About the seizures (they may not be classified as "seizures", please let us know)... they aren't as severe as some of the cases we have read about on your web site, however they are very scary. He does not lose consciousness but his muscles tighten up and he becomes very scared that he cannot pull himself up. They usually last around 3-5 minutes (although they seem like forever, just like earthquakes) and he sometimes appears to be clenching his teeth. Other times he has control of his tongue and licks his lips frequently during the course of the occurrence (probably because he is salivating so much when this happens, but not "frothing" at the mouth). His arms and legs look like they are cramped and we can't tell if he is in pain or not. All my husband and I can do is hold him and comfort him throughout these occurrences. When they are over, he is fine and happy again but doesn't want to let us out of his sight and wants to be held and hugged for awhile.

One other thing, on the night of June 9th he chased a skunk into the bushes and got completely sprayed right in the face. It took about a week to finally get all the skunk smell off him, after buying all kinds of products and potions. :) Anyway, after the last 2 seizures, 7/3 & 7/8, the skunk smell seemed to come back (maybe from his pores) for about 10 minutes. We noticed that another person wrote to you about an "odor" after their dog's seizures and wondered if this skunk thing means anything. We would appreciate any advice you could give us or any information about these symptoms. I guess what we'd really like to know is -- at what point do you consider the medication a necessity? We really don't want to put him on any medicine if we can avoid it. If the seizures are less harmful than the medication, we will continue to deal with them unless they become even MORE frequent. He is like our little child and we want only the best for him. Many thanks, Jill & Luke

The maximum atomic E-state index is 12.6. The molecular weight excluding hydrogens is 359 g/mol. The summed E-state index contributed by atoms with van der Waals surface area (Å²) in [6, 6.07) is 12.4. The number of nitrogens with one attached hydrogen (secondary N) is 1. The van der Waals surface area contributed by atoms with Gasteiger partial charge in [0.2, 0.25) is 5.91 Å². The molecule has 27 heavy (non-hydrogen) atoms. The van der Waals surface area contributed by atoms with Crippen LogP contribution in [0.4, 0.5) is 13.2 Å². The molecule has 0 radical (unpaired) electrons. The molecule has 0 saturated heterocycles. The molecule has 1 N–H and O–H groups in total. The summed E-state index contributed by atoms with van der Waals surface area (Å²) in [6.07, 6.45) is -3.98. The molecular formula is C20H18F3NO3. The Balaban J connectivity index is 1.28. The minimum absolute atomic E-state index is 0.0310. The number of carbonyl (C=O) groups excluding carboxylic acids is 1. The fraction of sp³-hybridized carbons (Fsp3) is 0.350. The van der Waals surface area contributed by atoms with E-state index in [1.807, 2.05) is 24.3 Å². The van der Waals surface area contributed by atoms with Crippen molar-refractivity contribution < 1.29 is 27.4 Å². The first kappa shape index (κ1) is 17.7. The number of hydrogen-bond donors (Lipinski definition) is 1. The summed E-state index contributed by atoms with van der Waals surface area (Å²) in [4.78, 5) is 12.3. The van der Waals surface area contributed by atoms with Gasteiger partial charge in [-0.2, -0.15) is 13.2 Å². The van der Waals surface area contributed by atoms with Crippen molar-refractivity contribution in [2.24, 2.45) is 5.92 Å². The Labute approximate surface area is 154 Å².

A: Jill and Luke- My little terrier mix has seizures very similar to those you describe. She has them about 10 times a year but sometimes two or three in a short period of time. So far, I am still reluctant to use seizure control medications because I don't like the idea of constant medications and possible side effects -- so you can see I basically agree with your vet's approach. When to use seizure control medication is always a tough decision. Many veterinary neurologists now advise starting more quickly than we did in the past since there appears to be some indication that allowing seizures to continue makes it easier and easier for them to occur, causing the shortening in inter-seizure interval that you are seeing. I am not sure what the best approach is so I try to judge how the owner feels about the seizures, how the dog or cat handles them and the chance for drug reactions and for compliance with medication requirements (phenobarbital is addictive and it is very important that the owner follow directions for its use). When the time seems right considering all of these things, we medicate.

The smell may have been the expression of your dog's anal sacs. This happens when dogs are frightened, sometimes. The smell may resemble that of a skunk to some people. On the other hand, perhaps some other effect is responsible for the odor.

The best you can do when not at home is to try to make sure that your dog's habitat is as safe as possible for a dog that might lose conciousness -- try to block access to any areas of the house that could be dangerous. Death during a seizure is pretty unusual so it isn't worth worrying too much about seizures that occur when you are not around.

Mike Richards DVM

Seizure control